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Uzbekistan: Government Launches Campaign Against Missionaries

Religious literature is strictly banned in Uzbekistan (RFE/RL) Religious persecution is well-known in Uzbekistan, where human rights group accuse the government of imprisoning hundreds of Muslims for practicing their faith outside state-approved institutions and labeling them extremists bent on overthrowing the secular government.

Now, the government of President Islam Karimov is taking a broader aim against believers -- this time targeting primarily fringe Christian missionary groups.

A recent documentary on Uzbek state television condemned such groups as the Jehovah's Witnesses, Christian Gospel Church, and Blagodat (Grace) as creating a "global problem, along with religious dogmatism, fundamentalism, terrorism, and drug addiction."

The documentary, "In the Clutches of Ignorance," featured several Uzbek religious and political experts, state officials as well as representatives of the Orthodox and Catholic churches in Uzbekistan. All took a critical view of missionaries.

Jasur Najmiddinov, a theologian from Uzbekistan's Islamic University, was among the many religious experts interviewed. Najmiddinov accused Christian missionary activities, especially by Protestant groups, of becoming a "political tool" and a "part of geopolitical games."

"Their center or place of origin traces back to the United States," Najmiddinov says. "They have even gone so far as meddling in politics. We all know representatives of the Protestant movement played a significant role in the Orange Revolution in Ukraine."

In an interview with RFE/RL's Uzbek Service, Najmiddinov later said that Christian missionary movements are a "hidden threat to Uzbek society" and that their activities are "as dangerous as terrorist activities or the illegal drug trade."

The Uzbek theologian added: "Missionaries' activities here can lead to disruptions in our society. If a member of an Uzbek family -- our family member or one of our relatives -- change their faith, the family would not tolerate it."

The documentary also showed video footage of people gathering and praying. It said Uzbek Christian converts, having betrayed their Islamic faith, could easily betray their country, too.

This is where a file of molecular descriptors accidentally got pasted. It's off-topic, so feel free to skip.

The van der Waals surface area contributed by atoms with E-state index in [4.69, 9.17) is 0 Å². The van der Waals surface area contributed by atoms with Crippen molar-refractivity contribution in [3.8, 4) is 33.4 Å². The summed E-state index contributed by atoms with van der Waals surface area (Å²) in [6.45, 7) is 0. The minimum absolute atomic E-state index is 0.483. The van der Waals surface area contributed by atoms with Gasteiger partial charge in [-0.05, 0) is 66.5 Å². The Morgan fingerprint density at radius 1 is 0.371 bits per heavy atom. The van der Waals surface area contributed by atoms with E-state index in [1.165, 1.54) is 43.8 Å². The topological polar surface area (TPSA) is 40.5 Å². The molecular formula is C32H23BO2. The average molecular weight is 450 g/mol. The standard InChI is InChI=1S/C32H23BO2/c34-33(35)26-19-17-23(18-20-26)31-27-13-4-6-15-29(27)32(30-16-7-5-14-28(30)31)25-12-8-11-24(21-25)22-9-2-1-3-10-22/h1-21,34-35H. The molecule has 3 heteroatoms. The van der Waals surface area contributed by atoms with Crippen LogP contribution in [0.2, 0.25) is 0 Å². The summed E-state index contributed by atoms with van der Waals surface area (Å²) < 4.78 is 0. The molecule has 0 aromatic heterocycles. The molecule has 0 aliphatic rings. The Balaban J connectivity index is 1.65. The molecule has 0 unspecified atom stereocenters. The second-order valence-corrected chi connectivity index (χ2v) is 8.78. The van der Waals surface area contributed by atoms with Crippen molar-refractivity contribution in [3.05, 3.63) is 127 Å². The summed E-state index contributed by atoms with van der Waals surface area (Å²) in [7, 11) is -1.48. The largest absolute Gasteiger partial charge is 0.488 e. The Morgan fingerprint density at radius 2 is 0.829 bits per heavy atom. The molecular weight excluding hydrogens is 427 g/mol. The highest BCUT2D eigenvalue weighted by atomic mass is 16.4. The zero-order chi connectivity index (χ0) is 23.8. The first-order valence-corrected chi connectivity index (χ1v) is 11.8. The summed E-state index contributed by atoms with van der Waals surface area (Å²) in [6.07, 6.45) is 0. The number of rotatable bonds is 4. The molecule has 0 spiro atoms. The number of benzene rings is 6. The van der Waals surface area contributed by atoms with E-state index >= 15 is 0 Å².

Uzbek law prohibits all religious missionary activity, unregistered religious groups, and the unapproved publication of religious literature.

Defenders of religious freedom, such as the Norway-based group Forum 18, say there has been a steady rise in repression against religious communities in Uzbekistan, including police raids on private homes, detentions of believers and converts, and deportations of foreigners involved in religious activities.

According to Forum 18, a young female Jehovah's Witness was detained and physically assaulted by a police officer after a raid on a private home in the city of Samarkand in March. In another police raid in Samarkand on April 3, security forces detained a Christian convert, Bobur Aslamov. He remains missing. Forum 18 also says several other Protestant church members were beaten during the raid and that police seized Christian literature as well as a laptop computer.

On April 9, police in Tashkent reportedly raided a service held by a group called the Full Gospel, an offshoot of Pentecostalism. Church leader Serik Kadirov was arrested along with four others. They were released the following day.

The state television documentary, broadcast on May 16, accused missionaries of targeting "those with low political awareness and weak-willed young people, as well as minors." It added that missionaries that "get funds abroad" undermine the Uzbek people's Islamic faith and values.

Islam, But Only Government Islam

That's a charge that strikes many as ironic, however.

Religious-freedom defenders and Uzbek government critics say the country's Muslim community is more tightly controlled than any other religious group in the country. Activists say hundreds of ordinary Uzbek Muslims are put behind bars on a regular basis for merely practicing their religion.

Obidkhon Qori Nazarov, a prominent Uzbek imam, tells RFE/RL's Uzbek Service that he blames the Uzbek government's pressure on Muslims for alienating many Uzbeks from their centuries-old faith.

"This is the result of the government's policies. The government is not leaving Muslims alone," Nazarov says. " People are being fired from their jobs or expelled from universities for merely growing a beard or wearing head scarves. Some people are even sent to prison. People are afraid of following the most basic Islamic requirements. For instance, parents do not allow their children to pray or to go to mosques, because they are afraid of the government."

The Uzbek government maintains that Muslims, Christians, and followers of all other religions enjoy full freedom in following their faith. However, government critics such as Nazarov say the government controls all religious activities -- and that even imams are appointed by authorities.

"It's like Soviet times," Nazarov says. "In the Soviet days, we also had mosques and churches everywhere. But in reality, they all operated under the tightest government control."

RFE/RL's Uzbek Service contributed to this report

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    Farangis Najibullah

    Farangis Najibullah is a senior correspondent for RFE/RL who has reported on a wide range of topics from Central Asia, including the impact of Russia’s invasion of Ukraine on the region. She has extensively covered efforts by Central Asian states to repatriate and reintegrate their citizens who joined Islamic State in Syria and Iraq.